“To kick things off, we’ll need a decoy. Someone who’ll shine brightly, then exit stage left…”

Jungil thought aloud, contemplating the strategy. Going for the usual mix of lackluster talent, overzealous ambition, or a heart-tugging backstory felt too by-the-book. “There has to be a fresher angle we can take, right?”

At that moment, a knock sounded at the door.

“Come in.”

Sangjun Yoo entered, a document file in hand, and bowed his head.

“Any updates?” Jungil said. “Anything interesting?”

“Actually, yes. There’s something timely that just came up.”

“Something timely? What’s that? Fill me in.”

Jungil, who hadn’t been expecting much, found himself intrigued. Sangjun passed the document over.

Opening up the folder, Jungil read aloud, “Junwoo Han?”

“Right. That’s Junwoo Han’s profile, along with articles and forum summaries from the theater community’s reaction to him.”

Jungil raised a finger as if something had come to mind. “Oh, I heard about that. He’s the one who got the offer from Junho Gil. He’s not half bad, huh?”

“He’s already created a buzz in the theater scene. There’s also video footage of his acting…”

“Skip the details, will you? I don’t have time for all that. Just give me the facts.”

“Understood. But I’ve done some research, and…”

Sangjun paused, noting the numerous blanks in Junwoo’s profile. It was unusual for someone like Sangjun, who typically had detailed information on everyone. Junwoo’s lack of a past, including his family background and school history, was glaringly obvious. But on the contrary—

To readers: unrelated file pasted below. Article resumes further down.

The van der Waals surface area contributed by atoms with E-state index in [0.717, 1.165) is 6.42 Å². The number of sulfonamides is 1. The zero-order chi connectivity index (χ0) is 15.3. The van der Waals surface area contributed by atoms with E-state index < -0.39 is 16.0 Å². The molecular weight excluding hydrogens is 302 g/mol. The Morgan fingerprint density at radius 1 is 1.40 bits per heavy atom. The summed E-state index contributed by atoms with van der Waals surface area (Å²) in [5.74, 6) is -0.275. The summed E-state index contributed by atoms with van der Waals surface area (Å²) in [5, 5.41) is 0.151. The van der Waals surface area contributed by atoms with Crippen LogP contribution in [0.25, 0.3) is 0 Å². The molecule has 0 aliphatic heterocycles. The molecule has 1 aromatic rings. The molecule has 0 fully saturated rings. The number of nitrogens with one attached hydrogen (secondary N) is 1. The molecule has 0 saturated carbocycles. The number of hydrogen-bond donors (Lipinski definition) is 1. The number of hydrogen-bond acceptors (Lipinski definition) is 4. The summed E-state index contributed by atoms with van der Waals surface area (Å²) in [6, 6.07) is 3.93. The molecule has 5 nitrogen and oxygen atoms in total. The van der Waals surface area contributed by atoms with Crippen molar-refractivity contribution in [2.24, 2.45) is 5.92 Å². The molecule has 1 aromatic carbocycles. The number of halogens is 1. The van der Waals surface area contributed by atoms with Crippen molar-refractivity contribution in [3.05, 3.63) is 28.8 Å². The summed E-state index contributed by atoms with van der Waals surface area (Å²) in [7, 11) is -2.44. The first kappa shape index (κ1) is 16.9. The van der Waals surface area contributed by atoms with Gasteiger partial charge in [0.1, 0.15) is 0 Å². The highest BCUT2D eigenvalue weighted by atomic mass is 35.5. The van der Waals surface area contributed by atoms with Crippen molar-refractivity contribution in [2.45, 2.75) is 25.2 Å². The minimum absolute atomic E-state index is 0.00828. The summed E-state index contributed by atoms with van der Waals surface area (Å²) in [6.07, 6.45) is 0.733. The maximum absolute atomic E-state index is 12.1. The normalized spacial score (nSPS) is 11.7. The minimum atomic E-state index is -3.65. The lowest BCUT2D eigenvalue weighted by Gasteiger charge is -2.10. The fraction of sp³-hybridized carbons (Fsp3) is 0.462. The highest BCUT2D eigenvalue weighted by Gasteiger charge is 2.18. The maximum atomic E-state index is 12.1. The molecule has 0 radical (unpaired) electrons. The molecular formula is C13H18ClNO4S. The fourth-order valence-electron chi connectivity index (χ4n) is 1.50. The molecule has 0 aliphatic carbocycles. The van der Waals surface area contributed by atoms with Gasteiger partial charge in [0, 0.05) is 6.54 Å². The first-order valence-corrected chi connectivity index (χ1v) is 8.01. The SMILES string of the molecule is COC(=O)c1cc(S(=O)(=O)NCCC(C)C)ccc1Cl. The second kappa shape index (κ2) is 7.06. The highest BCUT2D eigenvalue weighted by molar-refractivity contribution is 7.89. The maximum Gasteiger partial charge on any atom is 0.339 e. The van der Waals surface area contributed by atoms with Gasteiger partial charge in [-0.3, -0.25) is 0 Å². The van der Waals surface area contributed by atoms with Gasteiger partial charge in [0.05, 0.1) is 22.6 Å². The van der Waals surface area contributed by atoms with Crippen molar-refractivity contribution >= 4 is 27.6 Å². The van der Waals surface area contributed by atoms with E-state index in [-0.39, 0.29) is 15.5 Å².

“You think this could actually work?” Jungil asked.

A smile tugged at the corner of Sangjun’s mouth. “A young, earnest actor from the countryside, with no parents or education. He visits the Joo Theater daily, showing his dedication and forming a close bond with the director, Mansik Joo, who appears to be a father figure to him.”

As Jungil perused the documents, he nodded thoughtfully, absorbing the story.

“Witnesses say he even went directly to NK to persuade Junho Gil to watch his performance once. Can you imagine the level of determination and passion that must have taken?”

“Is that so?” Intrigued, Jungil flipped through the pages. “Huh. Not bad-looking, either. I think he’ll get some attention.”

“Nowadays, many aspiring actors hide behind their looks, basing their success on superficial things. Modern audiences see through that. The authenticity and raw ambition of a country boy, fighting hardships and feeling outpaced by his city-bred peers, could captivate viewers, at least for a while. An early setback for a character like this could deliver a powerful emotional punch. It’s the perfect promotional strategy.”

As Sangjun outlined the plan, a grin slowly spread across Jungil’s face. He raised a hand.

“Alright, that’s enough. You’ve convinced me! Get him on board right away.”

“But then…”

“What now?”

Sangjun had already reviewed Junwoo’s video footage.